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As much as Big Ten football is defined by its epic rivalries — where is that Paul Bunyan Trophy now, anyway? — even the conference’s biggest backers can admit there are some that are, well, a bit lopsided.
That actually includes the annual grudge match between Michigan football and Michigan State football; the Spartans have won 10 of the past 14, cutting the Wolverines’ edge to … 33 games (71-38-5). And yet that’s not even close to the conference's most lopsided rivalries, two of which were renewed on Saturday.
In Ann Arbor, the Wolverines hosted Indiana, which would need to win every game against the Wolverines though roughly 2070 (depending on how 2028’s absorption of half the Big 12 affects the Big 19’s divisional structure) to even the lifetime series. And in College Park, Maryland, the Terrapins hosted Penn State; the Terps ONLY need wins in their next 37 games (depending on Saturday’s result) to pull even with the Nittany Lions. With that in mind, we took a look at the series records for every Big Ten matchup and found seven in which one team has at least a 40-game edge on the other, plus one (dis)honorable mention.
(Note: Penn State/Maryland doesn’t technically clear the 40-game bar, but we’re including it on sheer abysmal winning percentage.)
Let’s dig in on the most lopsided Big Ten football rivalries.
Honorable mention: Penn State over Maryland, 40-3-1
Margin: 37 games.
These two relative newcomers to the Big Ten — the Nittany Lions joined in 1993, the Terrapins in 2014 — had a rivalry that lasted nearly four decades, with independent Penn State facing ACC member Maryland in all but three years (1976, 1981, 1983) from 1960-1993. Yes, the Nittany Lions’ conference membership cleaved this rivalry in two — which is something the Terps were probably glad for, as they won just once over that span (1961, with a tie in 1989). But hey, things went better once Maryland reunited with Penn State, right? Not exactly: Maryland won that first conference game against its new division rival, then lost the next five by an average margin of 36.4 before getting some revenge with a 35-19 victory last year. Which means that, yes, Maryland has more Big Ten wins over Penn State (two) in seven tries than it did in 37 nonconference matchups (one).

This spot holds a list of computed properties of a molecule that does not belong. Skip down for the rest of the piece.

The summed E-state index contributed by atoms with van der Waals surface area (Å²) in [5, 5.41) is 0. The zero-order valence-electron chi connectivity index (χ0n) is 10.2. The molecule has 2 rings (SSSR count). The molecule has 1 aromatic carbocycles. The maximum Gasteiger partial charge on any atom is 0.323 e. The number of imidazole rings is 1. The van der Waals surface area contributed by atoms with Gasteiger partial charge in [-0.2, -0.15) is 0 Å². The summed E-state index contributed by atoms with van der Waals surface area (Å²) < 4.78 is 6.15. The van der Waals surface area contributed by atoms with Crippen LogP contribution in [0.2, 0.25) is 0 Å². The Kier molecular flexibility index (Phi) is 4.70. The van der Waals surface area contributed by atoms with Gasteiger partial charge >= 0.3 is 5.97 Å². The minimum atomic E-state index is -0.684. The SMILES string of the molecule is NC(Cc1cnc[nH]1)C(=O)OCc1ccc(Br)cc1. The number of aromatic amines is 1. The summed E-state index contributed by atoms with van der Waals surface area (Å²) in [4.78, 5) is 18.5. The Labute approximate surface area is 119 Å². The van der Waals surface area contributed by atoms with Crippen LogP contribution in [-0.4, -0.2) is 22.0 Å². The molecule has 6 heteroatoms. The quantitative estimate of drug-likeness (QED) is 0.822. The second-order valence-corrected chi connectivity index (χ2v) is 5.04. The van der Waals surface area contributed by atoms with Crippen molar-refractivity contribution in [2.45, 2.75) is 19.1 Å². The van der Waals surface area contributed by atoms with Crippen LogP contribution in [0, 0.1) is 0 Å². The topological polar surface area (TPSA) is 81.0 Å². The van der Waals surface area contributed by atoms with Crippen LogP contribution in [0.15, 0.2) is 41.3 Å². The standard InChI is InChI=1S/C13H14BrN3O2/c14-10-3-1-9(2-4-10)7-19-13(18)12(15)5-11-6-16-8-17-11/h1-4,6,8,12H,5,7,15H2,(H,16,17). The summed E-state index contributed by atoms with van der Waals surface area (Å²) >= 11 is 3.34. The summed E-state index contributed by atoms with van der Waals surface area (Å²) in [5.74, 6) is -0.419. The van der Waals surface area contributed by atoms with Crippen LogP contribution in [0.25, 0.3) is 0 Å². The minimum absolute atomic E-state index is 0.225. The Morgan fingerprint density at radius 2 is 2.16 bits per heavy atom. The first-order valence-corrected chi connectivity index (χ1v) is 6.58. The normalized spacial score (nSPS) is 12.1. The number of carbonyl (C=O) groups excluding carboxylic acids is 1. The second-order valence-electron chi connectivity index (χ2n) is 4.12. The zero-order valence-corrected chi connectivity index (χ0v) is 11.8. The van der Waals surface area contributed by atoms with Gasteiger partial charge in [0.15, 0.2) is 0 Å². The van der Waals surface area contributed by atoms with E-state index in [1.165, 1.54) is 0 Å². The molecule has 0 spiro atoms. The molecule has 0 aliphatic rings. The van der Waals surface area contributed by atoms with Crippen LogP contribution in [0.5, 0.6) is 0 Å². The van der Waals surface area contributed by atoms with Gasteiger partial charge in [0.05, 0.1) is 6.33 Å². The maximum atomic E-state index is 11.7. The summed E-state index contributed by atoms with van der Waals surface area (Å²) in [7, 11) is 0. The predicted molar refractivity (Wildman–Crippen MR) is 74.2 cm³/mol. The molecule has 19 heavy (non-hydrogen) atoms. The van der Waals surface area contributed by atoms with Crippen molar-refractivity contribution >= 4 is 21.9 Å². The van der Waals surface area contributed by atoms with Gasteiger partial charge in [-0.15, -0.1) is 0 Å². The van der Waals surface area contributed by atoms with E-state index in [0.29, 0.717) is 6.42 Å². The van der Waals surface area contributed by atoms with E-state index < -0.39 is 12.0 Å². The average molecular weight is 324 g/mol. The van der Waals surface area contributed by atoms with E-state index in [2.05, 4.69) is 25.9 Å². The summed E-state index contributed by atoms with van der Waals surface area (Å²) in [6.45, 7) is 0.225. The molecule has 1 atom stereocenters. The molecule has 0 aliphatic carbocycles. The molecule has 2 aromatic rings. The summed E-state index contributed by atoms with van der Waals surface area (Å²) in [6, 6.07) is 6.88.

7. Ohio State over Wisconsin, 61-18-5
Margin: 43 games.
The Badgers actually started out on top, winning the first three games in the rivalry, from 1913-15, while holding the Buckeyes to just six points total. The record stayed relatively close into the 1950s, with Ohio State taking a 6-13-3 lead. But since Michigan State joined up and officially created the “Big Ten” in 1953, it’s been an O-H-I-O-RROR show for the Badgers: A six-game losing streak, broken by a win and a tie, followed by a 20-game skid, followed by — miraculously! — five wins in seven seasons to open the 1980s. Wisconsin has gotten its licks in, but the Badgers have just one win streak against the Buckeyes since Marty McFly hopped in the DeLorean — 1985, that is — and that’s a two-game run in 2003-04. Since then, Wisconsin has beaten OSU just once (2010) and is riding an eight-game skid that includes three Big Ten title games.
6. Michigan over Northwestern, 59-15-2
Margin: 44 games.
The Wolverines and Wildcats recently added a trophy — named for George Jewett, the first Black football player at both Michigan and Northwestern — to complement the rivalry that dates back to 1892. Based on its history, though, the Wildcats may have a few more years before they get to keep it on their side of Lake Michigan; Northwestern’s last win over U-M came in 2008 (21-14 in Ann Arbor), a seven-game streak for the Wolverines boosted by the Big Ten’s split into divisions. Not that Northwestern was holding its own before the Legends/Leaders/East/West split; since the schools began playing regularly in 1932, Northwestern has had three unbeaten streaks: 1934-37, when they went 3-0-1; 1958-59, when they won twice by a combined 44 points; and 1995-96, when they won twice by a combined seven points. That includes a 19-game losing streak against Michigan from 1966-92 — covering the entire tenure of coach Bo Schembechler in Ann Arbor.